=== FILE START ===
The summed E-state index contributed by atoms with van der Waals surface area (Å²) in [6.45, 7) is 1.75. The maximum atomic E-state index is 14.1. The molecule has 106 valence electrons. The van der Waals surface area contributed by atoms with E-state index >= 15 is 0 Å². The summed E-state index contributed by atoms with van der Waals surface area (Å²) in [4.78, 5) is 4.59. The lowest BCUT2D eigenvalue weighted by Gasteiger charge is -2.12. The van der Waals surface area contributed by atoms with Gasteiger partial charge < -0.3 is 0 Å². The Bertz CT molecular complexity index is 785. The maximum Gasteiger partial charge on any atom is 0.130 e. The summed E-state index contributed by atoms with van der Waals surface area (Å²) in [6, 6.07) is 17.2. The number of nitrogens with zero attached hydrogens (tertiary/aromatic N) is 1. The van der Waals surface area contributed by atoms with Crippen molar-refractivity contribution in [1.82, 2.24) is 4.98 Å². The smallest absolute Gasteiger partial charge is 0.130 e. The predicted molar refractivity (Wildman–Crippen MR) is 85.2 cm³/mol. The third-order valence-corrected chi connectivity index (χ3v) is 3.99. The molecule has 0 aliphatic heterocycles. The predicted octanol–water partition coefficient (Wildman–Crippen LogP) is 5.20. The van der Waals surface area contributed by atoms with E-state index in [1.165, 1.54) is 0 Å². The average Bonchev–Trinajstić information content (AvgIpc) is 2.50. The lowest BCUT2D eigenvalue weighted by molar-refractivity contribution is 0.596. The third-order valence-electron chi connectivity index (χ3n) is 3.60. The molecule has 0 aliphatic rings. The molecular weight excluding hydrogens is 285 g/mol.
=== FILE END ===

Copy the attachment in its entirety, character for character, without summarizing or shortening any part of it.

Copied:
The summed E-state index contributed by atoms with van der Waals surface area (Å²) in [6.45, 7) is 1.75. The maximum atomic E-state index is 14.1. The molecule has 106 valence electrons. The van der Waals surface area contributed by atoms with E-state index >= 15 is 0 Å². The summed E-state index contributed by atoms with van der Waals surface area (Å²) in [4.78, 5) is 4.59. The lowest BCUT2D eigenvalue weighted by Gasteiger charge is -2.12. The van der Waals surface area contributed by atoms with Gasteiger partial charge < -0.3 is 0 Å². The Bertz CT molecular complexity index is 785. The maximum Gasteiger partial charge on any atom is 0.130 e. The summed E-state index contributed by atoms with van der Waals surface area (Å²) in [6, 6.07) is 17.2. The number of nitrogens with zero attached hydrogens (tertiary/aromatic N) is 1. The van der Waals surface area contributed by atoms with Crippen molar-refractivity contribution in [1.82, 2.24) is 4.98 Å². The smallest absolute Gasteiger partial charge is 0.130 e. The predicted molar refractivity (Wildman–Crippen MR) is 85.2 cm³/mol. The third-order valence-corrected chi connectivity index (χ3v) is 3.99. The molecule has 0 aliphatic heterocycles. The predicted octanol–water partition coefficient (Wildman–Crippen LogP) is 5.20. The van der Waals surface area contributed by atoms with E-state index in [1.165, 1.54) is 0 Å². The average Bonchev–Trinajstić information content (AvgIpc) is 2.50. The lowest BCUT2D eigenvalue weighted by molar-refractivity contribution is 0.596. The third-order valence-electron chi connectivity index (χ3n) is 3.60. The molecule has 0 aliphatic rings. The molecular weight excluding hydrogens is 285 g/mol.